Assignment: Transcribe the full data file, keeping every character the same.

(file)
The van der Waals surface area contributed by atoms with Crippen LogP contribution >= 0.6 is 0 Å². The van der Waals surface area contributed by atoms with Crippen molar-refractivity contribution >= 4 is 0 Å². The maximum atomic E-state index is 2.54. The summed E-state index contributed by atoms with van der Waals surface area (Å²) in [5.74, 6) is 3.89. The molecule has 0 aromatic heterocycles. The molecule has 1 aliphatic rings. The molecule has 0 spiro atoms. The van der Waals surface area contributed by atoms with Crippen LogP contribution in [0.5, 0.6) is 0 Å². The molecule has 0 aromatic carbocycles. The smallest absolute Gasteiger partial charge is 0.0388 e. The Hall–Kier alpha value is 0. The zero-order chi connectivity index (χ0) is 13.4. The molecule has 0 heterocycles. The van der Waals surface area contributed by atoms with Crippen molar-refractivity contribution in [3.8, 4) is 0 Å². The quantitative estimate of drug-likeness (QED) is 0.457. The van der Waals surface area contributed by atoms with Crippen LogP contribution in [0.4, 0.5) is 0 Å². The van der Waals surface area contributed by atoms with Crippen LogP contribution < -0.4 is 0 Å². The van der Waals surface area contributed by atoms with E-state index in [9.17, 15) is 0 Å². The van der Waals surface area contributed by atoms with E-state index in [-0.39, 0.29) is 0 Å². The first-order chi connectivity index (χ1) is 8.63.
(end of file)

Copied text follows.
The van der Waals surface area contributed by atoms with Crippen LogP contribution >= 0.6 is 0 Å². The van der Waals surface area contributed by atoms with Crippen molar-refractivity contribution >= 4 is 0 Å². The maximum atomic E-state index is 2.54. The summed E-state index contributed by atoms with van der Waals surface area (Å²) in [5.74, 6) is 3.89. The molecule has 0 aromatic heterocycles. The molecule has 1 aliphatic rings. The molecule has 0 spiro atoms. The van der Waals surface area contributed by atoms with Crippen LogP contribution in [0.5, 0.6) is 0 Å². The molecule has 0 aromatic carbocycles. The smallest absolute Gasteiger partial charge is 0.0388 e. The Hall–Kier alpha value is 0. The zero-order chi connectivity index (χ0) is 13.4. The molecule has 0 heterocycles. The van der Waals surface area contributed by atoms with Crippen molar-refractivity contribution in [3.8, 4) is 0 Å². The quantitative estimate of drug-likeness (QED) is 0.457. The van der Waals surface area contributed by atoms with Crippen LogP contribution in [0.4, 0.5) is 0 Å². The van der Waals surface area contributed by atoms with Crippen LogP contribution < -0.4 is 0 Å². The van der Waals surface area contributed by atoms with E-state index in [9.17, 15) is 0 Å². The van der Waals surface area contributed by atoms with E-state index in [-0.39, 0.29) is 0 Å². The first-order chi connectivity index (χ1) is 8.63.